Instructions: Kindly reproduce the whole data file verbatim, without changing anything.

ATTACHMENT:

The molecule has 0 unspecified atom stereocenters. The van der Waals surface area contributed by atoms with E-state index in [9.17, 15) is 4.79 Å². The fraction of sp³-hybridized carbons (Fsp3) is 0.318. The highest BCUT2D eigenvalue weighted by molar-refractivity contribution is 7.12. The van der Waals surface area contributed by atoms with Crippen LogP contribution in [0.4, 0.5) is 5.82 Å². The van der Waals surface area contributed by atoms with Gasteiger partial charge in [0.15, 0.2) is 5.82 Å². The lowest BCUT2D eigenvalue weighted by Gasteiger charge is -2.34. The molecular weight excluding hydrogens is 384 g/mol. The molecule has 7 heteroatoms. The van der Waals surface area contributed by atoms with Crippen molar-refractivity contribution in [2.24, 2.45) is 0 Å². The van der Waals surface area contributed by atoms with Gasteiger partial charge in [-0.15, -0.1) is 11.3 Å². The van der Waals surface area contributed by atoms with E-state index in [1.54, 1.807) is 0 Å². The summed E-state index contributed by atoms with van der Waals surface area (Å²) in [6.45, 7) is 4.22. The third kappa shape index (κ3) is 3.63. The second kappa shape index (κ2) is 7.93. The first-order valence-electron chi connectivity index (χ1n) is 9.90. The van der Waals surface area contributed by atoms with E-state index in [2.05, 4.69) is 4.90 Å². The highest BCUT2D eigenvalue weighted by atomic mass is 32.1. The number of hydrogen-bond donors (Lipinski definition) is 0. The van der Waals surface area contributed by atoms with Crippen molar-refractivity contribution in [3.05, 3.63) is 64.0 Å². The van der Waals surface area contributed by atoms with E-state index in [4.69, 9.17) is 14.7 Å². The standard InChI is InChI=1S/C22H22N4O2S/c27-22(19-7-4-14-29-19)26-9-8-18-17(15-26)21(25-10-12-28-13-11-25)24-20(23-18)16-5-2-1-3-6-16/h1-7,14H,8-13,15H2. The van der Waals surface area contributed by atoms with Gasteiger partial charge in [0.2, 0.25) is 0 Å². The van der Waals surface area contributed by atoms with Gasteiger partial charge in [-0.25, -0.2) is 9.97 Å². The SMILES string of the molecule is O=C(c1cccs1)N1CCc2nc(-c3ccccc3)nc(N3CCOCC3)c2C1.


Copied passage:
The molecule has 0 unspecified atom stereocenters. The van der Waals surface area contributed by atoms with E-state index in [9.17, 15) is 4.79 Å². The fraction of sp³-hybridized carbons (Fsp3) is 0.318. The highest BCUT2D eigenvalue weighted by molar-refractivity contribution is 7.12. The van der Waals surface area contributed by atoms with Crippen LogP contribution in [0.4, 0.5) is 5.82 Å². The van der Waals surface area contributed by atoms with Gasteiger partial charge in [0.15, 0.2) is 5.82 Å². The lowest BCUT2D eigenvalue weighted by Gasteiger charge is -2.34. The molecular weight excluding hydrogens is 384 g/mol. The molecule has 7 heteroatoms. The van der Waals surface area contributed by atoms with Crippen molar-refractivity contribution in [2.24, 2.45) is 0 Å². The van der Waals surface area contributed by atoms with Gasteiger partial charge in [-0.15, -0.1) is 11.3 Å². The van der Waals surface area contributed by atoms with E-state index in [1.54, 1.807) is 0 Å². The summed E-state index contributed by atoms with van der Waals surface area (Å²) in [6.45, 7) is 4.22. The third kappa shape index (κ3) is 3.63. The second kappa shape index (κ2) is 7.93. The first-order valence-electron chi connectivity index (χ1n) is 9.90. The van der Waals surface area contributed by atoms with E-state index in [2.05, 4.69) is 4.90 Å². The highest BCUT2D eigenvalue weighted by atomic mass is 32.1. The number of hydrogen-bond donors (Lipinski definition) is 0. The van der Waals surface area contributed by atoms with Crippen molar-refractivity contribution in [3.05, 3.63) is 64.0 Å². The van der Waals surface area contributed by atoms with E-state index in [4.69, 9.17) is 14.7 Å². The standard InChI is InChI=1S/C22H22N4O2S/c27-22(19-7-4-14-29-19)26-9-8-18-17(15-26)21(25-10-12-28-13-11-25)24-20(23-18)16-5-2-1-3-6-16/h1-7,14H,8-13,15H2. The van der Waals surface area contributed by atoms with Gasteiger partial charge in [0.2, 0.25) is 0 Å². The van der Waals surface area contributed by atoms with Gasteiger partial charge in [-0.25, -0.2) is 9.97 Å². The SMILES string of the molecule is O=C(c1cccs1)N1CCc2nc(-c3ccccc3)nc(N3CCOCC3)c2C1.